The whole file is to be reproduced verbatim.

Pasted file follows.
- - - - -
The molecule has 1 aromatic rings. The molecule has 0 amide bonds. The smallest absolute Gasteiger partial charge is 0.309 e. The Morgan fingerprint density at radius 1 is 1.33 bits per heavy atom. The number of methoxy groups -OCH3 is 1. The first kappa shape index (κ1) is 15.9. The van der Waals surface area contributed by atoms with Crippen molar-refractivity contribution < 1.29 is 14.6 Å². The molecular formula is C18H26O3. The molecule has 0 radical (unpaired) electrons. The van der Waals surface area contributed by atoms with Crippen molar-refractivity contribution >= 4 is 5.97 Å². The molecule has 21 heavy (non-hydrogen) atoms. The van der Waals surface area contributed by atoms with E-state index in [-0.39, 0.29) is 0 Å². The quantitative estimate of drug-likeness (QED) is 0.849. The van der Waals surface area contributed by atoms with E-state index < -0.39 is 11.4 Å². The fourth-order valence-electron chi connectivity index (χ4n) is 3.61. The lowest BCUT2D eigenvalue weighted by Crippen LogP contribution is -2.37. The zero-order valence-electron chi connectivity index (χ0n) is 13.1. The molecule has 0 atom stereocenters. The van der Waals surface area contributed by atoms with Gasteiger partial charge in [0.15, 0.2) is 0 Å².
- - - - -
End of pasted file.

The molecule has 1 aromatic rings. The molecule has 0 amide bonds. The smallest absolute Gasteiger partial charge is 0.309 e. The Morgan fingerprint density at radius 1 is 1.33 bits per heavy atom. The number of methoxy groups -OCH3 is 1. The first kappa shape index (κ1) is 15.9. The van der Waals surface area contributed by atoms with Crippen molar-refractivity contribution < 1.29 is 14.6 Å². The molecular formula is C18H26O3. The molecule has 0 radical (unpaired) electrons. The van der Waals surface area contributed by atoms with Crippen molar-refractivity contribution >= 4 is 5.97 Å². The molecule has 21 heavy (non-hydrogen) atoms. The van der Waals surface area contributed by atoms with E-state index in [-0.39, 0.29) is 0 Å². The quantitative estimate of drug-likeness (QED) is 0.849. The van der Waals surface area contributed by atoms with E-state index < -0.39 is 11.4 Å². The fourth-order valence-electron chi connectivity index (χ4n) is 3.61. The lowest BCUT2D eigenvalue weighted by Crippen LogP contribution is -2.37. The zero-order valence-electron chi connectivity index (χ0n) is 13.1. The molecule has 0 atom stereocenters. The van der Waals surface area contributed by atoms with Gasteiger partial charge in [0.15, 0.2) is 0 Å².